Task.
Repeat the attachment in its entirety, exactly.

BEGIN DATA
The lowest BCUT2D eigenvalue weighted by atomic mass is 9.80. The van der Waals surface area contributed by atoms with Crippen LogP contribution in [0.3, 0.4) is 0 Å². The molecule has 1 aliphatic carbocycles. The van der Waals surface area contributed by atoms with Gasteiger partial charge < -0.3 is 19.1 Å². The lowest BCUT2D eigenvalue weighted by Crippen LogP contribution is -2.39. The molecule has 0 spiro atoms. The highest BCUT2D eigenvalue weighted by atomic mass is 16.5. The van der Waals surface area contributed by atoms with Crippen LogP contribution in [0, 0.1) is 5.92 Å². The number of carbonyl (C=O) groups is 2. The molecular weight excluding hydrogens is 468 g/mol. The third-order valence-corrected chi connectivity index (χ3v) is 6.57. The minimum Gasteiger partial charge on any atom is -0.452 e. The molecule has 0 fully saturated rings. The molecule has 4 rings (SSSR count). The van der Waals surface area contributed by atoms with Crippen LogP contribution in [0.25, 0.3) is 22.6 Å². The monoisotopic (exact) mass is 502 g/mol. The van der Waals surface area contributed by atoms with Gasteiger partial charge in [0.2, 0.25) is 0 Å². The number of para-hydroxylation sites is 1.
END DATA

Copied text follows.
The lowest BCUT2D eigenvalue weighted by atomic mass is 9.80. The van der Waals surface area contributed by atoms with Crippen LogP contribution in [0.3, 0.4) is 0 Å². The molecule has 1 aliphatic carbocycles. The van der Waals surface area contributed by atoms with Gasteiger partial charge < -0.3 is 19.1 Å². The lowest BCUT2D eigenvalue weighted by Crippen LogP contribution is -2.39. The molecule has 0 spiro atoms. The highest BCUT2D eigenvalue weighted by atomic mass is 16.5. The van der Waals surface area contributed by atoms with Crippen LogP contribution in [0, 0.1) is 5.92 Å². The number of carbonyl (C=O) groups is 2. The molecular weight excluding hydrogens is 468 g/mol. The third-order valence-corrected chi connectivity index (χ3v) is 6.57. The minimum Gasteiger partial charge on any atom is -0.452 e. The molecule has 0 fully saturated rings. The molecule has 4 rings (SSSR count). The van der Waals surface area contributed by atoms with Crippen LogP contribution in [0.25, 0.3) is 22.6 Å². The monoisotopic (exact) mass is 502 g/mol. The van der Waals surface area contributed by atoms with Gasteiger partial charge in [0.2, 0.25) is 0 Å². The number of para-hydroxylation sites is 1.